Cuisines of West India
From Swayampakghar of Maharashtra
For the people from Maharashtra, food is the one of the most essential part to keep you alive. “Anna he Poornabrahma”, this is what they believe in. Any special food, cooked or bought like sweet meats or even the first Mango of the season, is first offered to God and then savoured. Swayampakghar means the kitchen, and here food is considered to be pious and eaten with care. An aesthetic presentation of meal is very important, and on special occasions like weddings, birthdays or festivals a decoration around the plate is very necessary. A regular meal consists of many accompaniments and has to be served on the plate in a particular order; serving food is an art and eating it properly and cleanly, matters a lot. The Marathis take pride in their food calling it Satvik, nutritious and filled with all the tastes. Each meal has to have bitter, sour, sweet and spicy / salty tastes. Various kinds of pickles, dry chutneys, and various papads are prepared during summers for the whole year and are eaten regularly.
Staple diet of the Marathis is Rice, Jowar, Bajra, wheat and lentils. Roti, called as poli, or Bhakris are preferred along with rice. All the Marathis have rice and roti for both the meals, daily. Koshimbir, made with finely cut vegetables, tempered with peanut powder and some curds, along with some spicy pickle is a must in every meal apart from vegetables and dal preparations. Vegetarian as well as non-vegetarian food is eaten all over Maharashtra, with strict religious and traditional norms getting followed.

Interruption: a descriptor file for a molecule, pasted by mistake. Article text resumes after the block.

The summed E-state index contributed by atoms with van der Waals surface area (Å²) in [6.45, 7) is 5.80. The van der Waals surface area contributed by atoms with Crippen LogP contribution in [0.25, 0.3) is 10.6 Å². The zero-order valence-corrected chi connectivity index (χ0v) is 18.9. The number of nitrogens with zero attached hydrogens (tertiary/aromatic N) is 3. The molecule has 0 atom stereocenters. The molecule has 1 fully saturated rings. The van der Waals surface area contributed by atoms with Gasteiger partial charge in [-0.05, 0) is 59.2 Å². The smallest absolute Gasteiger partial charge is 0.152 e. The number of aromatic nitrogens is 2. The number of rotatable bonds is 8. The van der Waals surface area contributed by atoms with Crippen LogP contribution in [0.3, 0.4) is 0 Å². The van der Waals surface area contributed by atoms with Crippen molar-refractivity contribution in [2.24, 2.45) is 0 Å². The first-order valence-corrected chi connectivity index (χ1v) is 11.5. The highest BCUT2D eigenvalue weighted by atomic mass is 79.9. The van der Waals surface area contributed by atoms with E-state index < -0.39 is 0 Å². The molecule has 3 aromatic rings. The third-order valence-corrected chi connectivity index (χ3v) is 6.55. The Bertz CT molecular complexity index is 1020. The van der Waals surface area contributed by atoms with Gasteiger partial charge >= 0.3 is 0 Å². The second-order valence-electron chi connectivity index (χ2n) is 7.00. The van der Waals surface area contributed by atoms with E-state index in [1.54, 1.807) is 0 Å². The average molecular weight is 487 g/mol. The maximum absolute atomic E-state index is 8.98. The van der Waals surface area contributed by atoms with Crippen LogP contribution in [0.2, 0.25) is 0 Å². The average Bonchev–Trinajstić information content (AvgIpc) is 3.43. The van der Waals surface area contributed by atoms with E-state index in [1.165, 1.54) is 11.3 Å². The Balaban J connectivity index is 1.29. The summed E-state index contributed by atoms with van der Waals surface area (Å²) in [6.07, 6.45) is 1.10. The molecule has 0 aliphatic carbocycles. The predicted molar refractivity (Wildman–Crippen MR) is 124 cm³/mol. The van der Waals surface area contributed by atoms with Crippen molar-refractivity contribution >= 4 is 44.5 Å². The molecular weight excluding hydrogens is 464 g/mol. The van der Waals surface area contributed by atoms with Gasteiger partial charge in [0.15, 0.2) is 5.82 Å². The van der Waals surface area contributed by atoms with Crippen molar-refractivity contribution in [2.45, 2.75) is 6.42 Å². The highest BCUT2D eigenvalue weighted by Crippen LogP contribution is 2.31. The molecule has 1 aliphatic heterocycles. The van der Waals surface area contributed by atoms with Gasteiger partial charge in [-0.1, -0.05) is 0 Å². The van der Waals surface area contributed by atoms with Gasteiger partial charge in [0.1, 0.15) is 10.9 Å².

The Malvani cuisine is the coastal cuisine of Maharashtra. Malvan is a small town in the Konkan area and although it has an independent cuisine, it overlaps the Maharashtrian and the Goan cuisine. Mainly seafood with liberal use of coconut in its various forms with some special ground spices, is the main core of Malvani food. Malvani food has its distinct and unique taste. Some of the popular dishes from the Malvani cuisine are the Mori Masala (shark curry), bombil fry and the Solkadhi. Fishes like Shark, Bombay duck, Pomfret and Mackerel are the preferred. Crabs, prawns, shrimps, shell fish also are preferred over chicken and mutton in this area.
Compared to the Malvani Cuisine, food from Pune is light and food from Marathwada and Vidarbha is much spicy. Places like Kolhapur, Aurangabad and Nagpur use red chilies and chilly powder along with powdered peanuts to spice the food. The meat preparations from Kolhapur are famous for their fiery taste! The Pandhara Rassa from Kolhapur and the Saoji rassa from the Vidarbha area are supposed to be the most famous meat preparations in Maharashtra.
It is said that a house is not Marathi, if they do not prepare and eat the Puran Poli, at least once a year! Puran poli is the stuffed roti delicacy made and eaten all over Maharashtra and is liked by one and all. Marathis have a sweet tooth and like to home cook their sweet meats. Shrikhand, basundi, karanji, Shankarpale, chirote, Sakharbhaat, are some of the famous delicacies and regularly cooked and eaten in Maharashtra.
Mumbai is the capital of Maharashtra and people from all over the country come here to fulfill their dreams and earn living. Due to a large number of labour classes, the city developed a food culture of its own. Snacks which are filling but cheaper on the pocket have been developed. The famous Vada pao, Pao Bhaji, Misal, Kothimbir Wadi and many other such snacks were developed. Street Food of Mumbai like the bhelpuri and the Pani puri can be found at every nook and corner.